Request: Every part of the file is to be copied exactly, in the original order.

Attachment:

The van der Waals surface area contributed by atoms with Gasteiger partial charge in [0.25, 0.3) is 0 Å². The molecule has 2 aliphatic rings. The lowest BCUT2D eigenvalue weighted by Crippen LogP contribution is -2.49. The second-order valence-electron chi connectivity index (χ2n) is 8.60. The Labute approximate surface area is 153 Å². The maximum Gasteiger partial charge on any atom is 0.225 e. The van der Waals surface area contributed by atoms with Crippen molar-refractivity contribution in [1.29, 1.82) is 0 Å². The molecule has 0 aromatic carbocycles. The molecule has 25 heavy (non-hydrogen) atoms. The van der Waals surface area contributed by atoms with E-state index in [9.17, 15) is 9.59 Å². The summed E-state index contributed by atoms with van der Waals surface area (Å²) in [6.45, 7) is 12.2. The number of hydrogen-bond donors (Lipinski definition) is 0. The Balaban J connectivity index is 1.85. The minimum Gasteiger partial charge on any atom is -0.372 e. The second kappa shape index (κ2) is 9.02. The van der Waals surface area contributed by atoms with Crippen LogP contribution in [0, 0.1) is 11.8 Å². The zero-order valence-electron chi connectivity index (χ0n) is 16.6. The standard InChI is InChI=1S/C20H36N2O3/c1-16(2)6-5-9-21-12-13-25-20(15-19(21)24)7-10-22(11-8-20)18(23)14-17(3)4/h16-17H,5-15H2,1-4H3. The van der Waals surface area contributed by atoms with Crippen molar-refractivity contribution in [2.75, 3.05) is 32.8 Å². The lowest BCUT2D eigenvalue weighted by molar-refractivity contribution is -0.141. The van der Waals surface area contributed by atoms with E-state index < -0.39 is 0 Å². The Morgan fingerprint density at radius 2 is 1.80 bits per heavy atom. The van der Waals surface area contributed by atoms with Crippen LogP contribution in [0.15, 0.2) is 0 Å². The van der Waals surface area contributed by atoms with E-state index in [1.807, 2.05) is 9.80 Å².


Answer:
The van der Waals surface area contributed by atoms with Gasteiger partial charge in [0.25, 0.3) is 0 Å². The molecule has 2 aliphatic rings. The lowest BCUT2D eigenvalue weighted by Crippen LogP contribution is -2.49. The second-order valence-electron chi connectivity index (χ2n) is 8.60. The Labute approximate surface area is 153 Å². The maximum Gasteiger partial charge on any atom is 0.225 e. The van der Waals surface area contributed by atoms with Crippen molar-refractivity contribution in [1.29, 1.82) is 0 Å². The molecule has 0 aromatic carbocycles. The molecule has 25 heavy (non-hydrogen) atoms. The van der Waals surface area contributed by atoms with E-state index in [9.17, 15) is 9.59 Å². The summed E-state index contributed by atoms with van der Waals surface area (Å²) in [6.45, 7) is 12.2. The number of hydrogen-bond donors (Lipinski definition) is 0. The Balaban J connectivity index is 1.85. The minimum Gasteiger partial charge on any atom is -0.372 e. The second kappa shape index (κ2) is 9.02. The van der Waals surface area contributed by atoms with Crippen LogP contribution in [0, 0.1) is 11.8 Å². The zero-order valence-electron chi connectivity index (χ0n) is 16.6. The standard InChI is InChI=1S/C20H36N2O3/c1-16(2)6-5-9-21-12-13-25-20(15-19(21)24)7-10-22(11-8-20)18(23)14-17(3)4/h16-17H,5-15H2,1-4H3. The van der Waals surface area contributed by atoms with Crippen molar-refractivity contribution in [2.75, 3.05) is 32.8 Å². The lowest BCUT2D eigenvalue weighted by molar-refractivity contribution is -0.141. The van der Waals surface area contributed by atoms with E-state index < -0.39 is 0 Å². The Morgan fingerprint density at radius 2 is 1.80 bits per heavy atom. The van der Waals surface area contributed by atoms with Crippen LogP contribution in [0.15, 0.2) is 0 Å². The van der Waals surface area contributed by atoms with E-state index in [1.807, 2.05) is 9.80 Å².